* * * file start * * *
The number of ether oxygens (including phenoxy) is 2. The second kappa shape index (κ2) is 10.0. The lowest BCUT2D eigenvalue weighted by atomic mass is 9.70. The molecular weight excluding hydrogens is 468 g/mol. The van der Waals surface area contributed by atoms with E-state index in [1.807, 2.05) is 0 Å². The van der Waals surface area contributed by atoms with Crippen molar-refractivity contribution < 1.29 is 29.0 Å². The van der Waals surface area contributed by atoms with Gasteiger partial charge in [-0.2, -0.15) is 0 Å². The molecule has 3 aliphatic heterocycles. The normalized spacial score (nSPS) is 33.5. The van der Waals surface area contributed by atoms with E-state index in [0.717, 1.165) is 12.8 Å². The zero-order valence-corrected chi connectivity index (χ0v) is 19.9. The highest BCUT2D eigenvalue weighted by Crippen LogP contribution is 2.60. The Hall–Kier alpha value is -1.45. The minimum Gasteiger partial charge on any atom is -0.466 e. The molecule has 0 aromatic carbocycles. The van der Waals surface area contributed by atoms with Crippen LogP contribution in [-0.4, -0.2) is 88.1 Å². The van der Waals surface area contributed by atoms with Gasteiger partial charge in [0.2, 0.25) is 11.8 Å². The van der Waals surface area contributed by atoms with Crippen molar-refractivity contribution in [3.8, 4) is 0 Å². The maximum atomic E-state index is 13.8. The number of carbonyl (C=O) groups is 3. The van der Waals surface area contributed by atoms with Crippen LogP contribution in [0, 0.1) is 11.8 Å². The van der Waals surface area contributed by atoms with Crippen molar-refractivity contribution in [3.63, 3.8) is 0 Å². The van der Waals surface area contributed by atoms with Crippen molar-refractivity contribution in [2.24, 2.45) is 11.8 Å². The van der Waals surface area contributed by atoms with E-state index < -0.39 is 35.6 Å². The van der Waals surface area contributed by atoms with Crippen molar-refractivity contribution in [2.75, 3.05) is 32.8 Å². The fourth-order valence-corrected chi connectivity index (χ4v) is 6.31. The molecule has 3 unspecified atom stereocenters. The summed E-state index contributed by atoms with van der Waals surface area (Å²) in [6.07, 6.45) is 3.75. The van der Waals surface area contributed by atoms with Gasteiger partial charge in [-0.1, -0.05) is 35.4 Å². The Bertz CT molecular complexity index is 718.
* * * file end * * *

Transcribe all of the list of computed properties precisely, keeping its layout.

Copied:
The number of ether oxygens (including phenoxy) is 2. The second kappa shape index (κ2) is 10.0. The lowest BCUT2D eigenvalue weighted by atomic mass is 9.70. The molecular weight excluding hydrogens is 468 g/mol. The van der Waals surface area contributed by atoms with E-state index in [1.807, 2.05) is 0 Å². The van der Waals surface area contributed by atoms with Crippen molar-refractivity contribution < 1.29 is 29.0 Å². The van der Waals surface area contributed by atoms with Gasteiger partial charge in [-0.2, -0.15) is 0 Å². The molecule has 3 aliphatic heterocycles. The normalized spacial score (nSPS) is 33.5. The van der Waals surface area contributed by atoms with E-state index in [0.717, 1.165) is 12.8 Å². The zero-order valence-corrected chi connectivity index (χ0v) is 19.9. The highest BCUT2D eigenvalue weighted by Crippen LogP contribution is 2.60. The Hall–Kier alpha value is -1.45. The minimum Gasteiger partial charge on any atom is -0.466 e. The molecule has 0 aromatic carbocycles. The van der Waals surface area contributed by atoms with Crippen LogP contribution in [-0.4, -0.2) is 88.1 Å². The van der Waals surface area contributed by atoms with Gasteiger partial charge in [0.2, 0.25) is 11.8 Å². The van der Waals surface area contributed by atoms with Crippen molar-refractivity contribution in [3.8, 4) is 0 Å². The maximum atomic E-state index is 13.8. The number of carbonyl (C=O) groups is 3. The van der Waals surface area contributed by atoms with Crippen LogP contribution in [0, 0.1) is 11.8 Å². The van der Waals surface area contributed by atoms with Crippen molar-refractivity contribution in [3.63, 3.8) is 0 Å². The van der Waals surface area contributed by atoms with Crippen molar-refractivity contribution in [2.24, 2.45) is 11.8 Å². The van der Waals surface area contributed by atoms with E-state index < -0.39 is 35.6 Å². The van der Waals surface area contributed by atoms with Crippen molar-refractivity contribution in [2.75, 3.05) is 32.8 Å². The fourth-order valence-corrected chi connectivity index (χ4v) is 6.31. The molecule has 3 unspecified atom stereocenters. The summed E-state index contributed by atoms with van der Waals surface area (Å²) in [6.07, 6.45) is 3.75. The van der Waals surface area contributed by atoms with Gasteiger partial charge in [-0.1, -0.05) is 35.4 Å². The Bertz CT molecular complexity index is 718.